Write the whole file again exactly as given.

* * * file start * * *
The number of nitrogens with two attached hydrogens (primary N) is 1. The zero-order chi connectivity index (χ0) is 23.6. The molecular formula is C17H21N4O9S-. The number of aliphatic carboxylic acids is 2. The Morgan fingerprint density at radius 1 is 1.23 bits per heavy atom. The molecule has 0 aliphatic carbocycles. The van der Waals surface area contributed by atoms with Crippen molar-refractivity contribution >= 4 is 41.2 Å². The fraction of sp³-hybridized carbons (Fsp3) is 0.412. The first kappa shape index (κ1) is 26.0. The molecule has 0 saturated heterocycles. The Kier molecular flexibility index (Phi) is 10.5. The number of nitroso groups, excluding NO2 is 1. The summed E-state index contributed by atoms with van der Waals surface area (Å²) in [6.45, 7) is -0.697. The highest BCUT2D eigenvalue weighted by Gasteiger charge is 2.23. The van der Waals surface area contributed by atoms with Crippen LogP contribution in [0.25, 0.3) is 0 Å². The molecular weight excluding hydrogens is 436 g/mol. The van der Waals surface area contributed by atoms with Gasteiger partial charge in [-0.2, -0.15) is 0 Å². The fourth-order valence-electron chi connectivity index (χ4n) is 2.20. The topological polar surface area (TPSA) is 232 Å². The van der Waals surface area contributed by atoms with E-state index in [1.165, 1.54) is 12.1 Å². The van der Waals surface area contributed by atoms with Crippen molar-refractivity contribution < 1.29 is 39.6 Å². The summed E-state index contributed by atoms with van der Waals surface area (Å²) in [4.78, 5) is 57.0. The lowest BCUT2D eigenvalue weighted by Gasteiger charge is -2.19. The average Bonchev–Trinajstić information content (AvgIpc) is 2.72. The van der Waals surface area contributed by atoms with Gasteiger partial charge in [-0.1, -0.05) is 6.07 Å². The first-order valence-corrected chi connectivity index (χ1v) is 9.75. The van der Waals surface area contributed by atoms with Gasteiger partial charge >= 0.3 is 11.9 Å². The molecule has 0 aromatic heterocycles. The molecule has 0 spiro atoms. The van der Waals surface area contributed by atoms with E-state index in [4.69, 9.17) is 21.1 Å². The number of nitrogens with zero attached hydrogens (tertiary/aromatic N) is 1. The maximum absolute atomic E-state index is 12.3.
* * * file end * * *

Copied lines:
The number of nitrogens with two attached hydrogens (primary N) is 1. The zero-order chi connectivity index (χ0) is 23.6. The molecular formula is C17H21N4O9S-. The number of aliphatic carboxylic acids is 2. The Morgan fingerprint density at radius 1 is 1.23 bits per heavy atom. The molecule has 0 aliphatic carbocycles. The van der Waals surface area contributed by atoms with Crippen molar-refractivity contribution >= 4 is 41.2 Å². The fraction of sp³-hybridized carbons (Fsp3) is 0.412. The first kappa shape index (κ1) is 26.0. The molecule has 0 saturated heterocycles. The Kier molecular flexibility index (Phi) is 10.5. The number of nitroso groups, excluding NO2 is 1. The summed E-state index contributed by atoms with van der Waals surface area (Å²) in [6.45, 7) is -0.697. The highest BCUT2D eigenvalue weighted by Gasteiger charge is 2.23. The van der Waals surface area contributed by atoms with Crippen LogP contribution in [0.25, 0.3) is 0 Å². The molecular weight excluding hydrogens is 436 g/mol. The van der Waals surface area contributed by atoms with Gasteiger partial charge in [-0.2, -0.15) is 0 Å². The fourth-order valence-electron chi connectivity index (χ4n) is 2.20. The topological polar surface area (TPSA) is 232 Å². The van der Waals surface area contributed by atoms with E-state index in [1.165, 1.54) is 12.1 Å². The van der Waals surface area contributed by atoms with Crippen molar-refractivity contribution < 1.29 is 39.6 Å². The summed E-state index contributed by atoms with van der Waals surface area (Å²) in [4.78, 5) is 57.0. The lowest BCUT2D eigenvalue weighted by Gasteiger charge is -2.19. The average Bonchev–Trinajstić information content (AvgIpc) is 2.72. The van der Waals surface area contributed by atoms with Gasteiger partial charge in [-0.1, -0.05) is 6.07 Å². The first-order valence-corrected chi connectivity index (χ1v) is 9.75. The van der Waals surface area contributed by atoms with Gasteiger partial charge >= 0.3 is 11.9 Å². The molecule has 0 aromatic heterocycles. The molecule has 0 spiro atoms. The van der Waals surface area contributed by atoms with E-state index in [4.69, 9.17) is 21.1 Å². The number of nitrogens with zero attached hydrogens (tertiary/aromatic N) is 1. The maximum absolute atomic E-state index is 12.3.